Next, I enter a stretching room and close the door. Four large paintings hang on the walls, above where the guests will stand. As the room stretches (many guests think they are in an elevator going down, when, in actuality, it is the wall stretching upward), the paintings lengthen, revealing the comical “deaths” of the subjects on the canvas. The artwork for these paintings was created by Marc Davis, a legendary Disney artist and animator, and one of our bosses from the Disney Studio. Because the paintings are on a roll, like a window shade, they can tear if anything is slightly off kilter. Luckily, this is a rare occurrence, but, if it happens, we can repair and repaint the damaged area. In four years, we’ve only had to replace two stretch paintings.

A dismembered voice is heard, stating that the chamber we’re standing in has no windows and no doors—but! He further says that “there’s always my way.” Suddenly, the lights go out. It’s pitch dark. Lightning strikes at the top of the high ceiling, there is a thunder crack and a scream, as I view a body hanging from the rafters above.

Everything in here looks okay. Good. Don’t want to go up there. Only had to do it once. Working on that body means climbing up to the attic of the mansion and leaning out over the stretch room to pull the figure up, then clean it, check it, repair any damage, and lower it down again. Very dangerous; one slip and I could fall through the painted scrim to the floor below, roughly twenty-five feet! Ouch! I do the same checks in the second stretch room; all appears okay there as well.

Having two alternating rooms allows for more guests being moved in a steady flow to the loading area, where you board your Doom Buggy. (By the way, to avoid a long wait time at this attraction, get to it when the park first opens, just before park close, or during the times when a parade is in progress. Another fun tip: when you enter the stretching room, try to stand under the portrait of the young woman holding the parasol and stay there, because that is where the Ghost Host will open the sliding door that leads to the loading area.)

I love the sounds as I walk through the loading area. The attractions are always turned on long before the guests arrive, so that checks can be made to be certain everything is working properly. The Doom Buggies are stopped, awaiting their first passengers. I walk safely between them and onto the stairs leading to blackness. Huge, multi-colored, black-light spiders twitch on over-sized, glowing webs. Lee, Tom, and I paint these in our studio black-light room, trying to outdo each other with the ugliest, scariest creation! (Note: these spiders are long gone now, replaced by incredible, glowing, moving staircases. The experience is like being in an Escher painting—wonderful effect!)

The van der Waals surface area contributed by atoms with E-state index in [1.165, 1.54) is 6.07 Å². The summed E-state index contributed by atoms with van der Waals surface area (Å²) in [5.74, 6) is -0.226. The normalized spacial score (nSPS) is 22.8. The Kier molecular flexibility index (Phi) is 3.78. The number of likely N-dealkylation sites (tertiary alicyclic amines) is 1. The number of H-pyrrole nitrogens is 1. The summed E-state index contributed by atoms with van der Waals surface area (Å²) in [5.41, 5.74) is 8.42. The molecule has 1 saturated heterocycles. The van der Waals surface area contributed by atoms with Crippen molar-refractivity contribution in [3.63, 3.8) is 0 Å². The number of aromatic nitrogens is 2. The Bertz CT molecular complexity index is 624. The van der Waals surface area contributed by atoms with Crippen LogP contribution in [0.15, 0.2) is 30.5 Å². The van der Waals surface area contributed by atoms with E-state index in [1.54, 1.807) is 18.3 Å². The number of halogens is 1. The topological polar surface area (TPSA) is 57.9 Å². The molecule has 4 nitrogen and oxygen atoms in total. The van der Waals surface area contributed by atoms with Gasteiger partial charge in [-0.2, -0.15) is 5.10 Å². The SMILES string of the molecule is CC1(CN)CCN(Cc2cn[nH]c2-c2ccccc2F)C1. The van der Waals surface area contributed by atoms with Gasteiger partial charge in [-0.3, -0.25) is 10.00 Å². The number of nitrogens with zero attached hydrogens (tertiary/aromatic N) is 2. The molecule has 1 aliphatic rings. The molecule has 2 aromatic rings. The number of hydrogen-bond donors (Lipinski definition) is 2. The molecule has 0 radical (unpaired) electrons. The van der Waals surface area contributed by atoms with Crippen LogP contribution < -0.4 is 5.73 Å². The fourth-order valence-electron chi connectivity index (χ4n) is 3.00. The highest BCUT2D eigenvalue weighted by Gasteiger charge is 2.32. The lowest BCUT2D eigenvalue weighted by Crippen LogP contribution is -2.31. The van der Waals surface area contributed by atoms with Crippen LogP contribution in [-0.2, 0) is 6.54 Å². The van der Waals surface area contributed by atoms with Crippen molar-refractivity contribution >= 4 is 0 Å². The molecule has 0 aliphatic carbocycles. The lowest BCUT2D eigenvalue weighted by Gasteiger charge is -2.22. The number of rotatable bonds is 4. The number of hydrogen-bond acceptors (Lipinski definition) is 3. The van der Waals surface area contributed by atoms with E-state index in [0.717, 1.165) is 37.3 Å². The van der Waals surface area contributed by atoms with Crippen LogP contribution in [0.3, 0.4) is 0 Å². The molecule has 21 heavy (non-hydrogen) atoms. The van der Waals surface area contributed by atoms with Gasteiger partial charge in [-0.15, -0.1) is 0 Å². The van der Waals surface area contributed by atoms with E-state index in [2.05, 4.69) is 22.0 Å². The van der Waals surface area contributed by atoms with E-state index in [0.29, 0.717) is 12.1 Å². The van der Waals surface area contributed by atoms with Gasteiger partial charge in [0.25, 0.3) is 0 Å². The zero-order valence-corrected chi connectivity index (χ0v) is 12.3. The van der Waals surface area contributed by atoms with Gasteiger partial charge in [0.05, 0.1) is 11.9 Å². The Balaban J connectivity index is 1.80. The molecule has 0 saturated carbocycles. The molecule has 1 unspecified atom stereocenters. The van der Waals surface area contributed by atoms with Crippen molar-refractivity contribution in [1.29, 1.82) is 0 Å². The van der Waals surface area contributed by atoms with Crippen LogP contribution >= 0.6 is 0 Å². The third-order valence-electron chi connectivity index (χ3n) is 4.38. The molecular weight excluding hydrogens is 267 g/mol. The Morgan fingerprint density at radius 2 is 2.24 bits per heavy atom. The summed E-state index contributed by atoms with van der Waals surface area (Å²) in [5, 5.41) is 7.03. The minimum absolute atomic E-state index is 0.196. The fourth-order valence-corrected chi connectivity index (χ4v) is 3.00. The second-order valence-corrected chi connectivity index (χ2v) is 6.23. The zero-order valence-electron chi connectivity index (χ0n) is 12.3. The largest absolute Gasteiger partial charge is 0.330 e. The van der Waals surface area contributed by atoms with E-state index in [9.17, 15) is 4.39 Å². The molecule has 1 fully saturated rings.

The suit of armor and the endless hallway come into view on my right. The lighting is now low-level regular light. Looking at the suit of armor, I do a double-take and laugh. A cigarette dangles from the armor faceplate. A cast member, possibly Jeff, has left a little joke. I remove the cigarette, wrap it in paper, and put it in my art knapsack.

Next stop is the coffin. The emaciated corpse inside is trying to get out; one bony hand grabbing the lid and pushing it up and down. Hands looks good. A few weeks ago, someone had managed to break off one of his fingers. I had to make a new finger and paint it to match the hand. I never found the missing finger. Whoever broke it probably took it as a souvenir.

I walk past the hallway doors, with knocker knocking, groans groaning, and doors bulging. I check the grandfather clock, the hands of which rotate backward. We are still in regular, low light here and my eyes have adjusted to it. A few more steps, and we’re back in the darkness and black light.

Guests ride their Doom Buggies around this horseshoe-shaped room as they view Madame Leota’s talking head inside a crystal ball. Musical instruments dance in the air above the guests, as discordant music plays. The lines holding these instruments are normally invisible, but dust has gathered on them, so they can be seen as dull grey attachments. I make a mental note to call Custodial. They will clean the support lines after the attraction closes. I look at Madame Leota and say, “Hi!” She ignores me.

Leota Toombs—another artist from the Disney Studio, known for her sculpture and painting of numerous Disney figures—was filmed for this projection in the crystal ball. She came to Walt Disney World in the early 1970’s, to train the other three artists. When it came time for her to return to the California studio, I was the fortunate artist chosen to take her place at WDW, in the Animation (Audio-Animatronic) Studio, located behind It’s a Small World.

The illusion in the crystal ball was created by projecting Leota’s filmed image onto a molded head form, similar to a form used to hold wigs. The form had to have molded features: indented eye areas, a nose, etc., so that the projected film loop on the form would appear real. If the form was flat, the face would look as if her features were smashed onto a flat surface.

There are some guests, unfortunately, who think they can jump out of their Doom Buggy to steal something inside the attraction. What they don’t realize is that there are sensors, and other devices, that immediately alert the attraction hosts (by means of monitors). The Doom Buggy movement is halted, and a recorded voice requests that you remain in your seat until the ride resumes.

Three occurrences can cause this, or any other attraction, to stop. The first I’ve just told you about. The other two are safety issues, one when a wheelchair guest is being loaded or unloaded, and the other is when a guest is too slow to enter or exit their Buggy, or if they should fall as they try to get seated or are exiting the attraction.

I was told that, before I began working at WDW, a misguided guest got out of his Doom Buggy and climbed over a railing in an attempt to steal something—and fell through an opening to the basement below, fracturing his leg in the process. His screams and moans could not be heard above those of the other 999 ghostly sounds. He was eventually located and handled by paramedics. I can’t verify whether that story is true, since I wasn’t there, but it’s a good lesson about remaining in your vehicle as instructed.

I look closely at Leota and her crystal ball, to make sure there are no problems. Not long ago, the crystal ball was shattered, by one of those misguided guests, resulting in a new one being made by an aircraft company. It has never worked as well as the original. The projector’s light reflection was never seen on the original ball, but on the replacement, a light spot appears on the front of the crystal ball. It ruins the effect, I think.

Continued in "The Design of Fear"!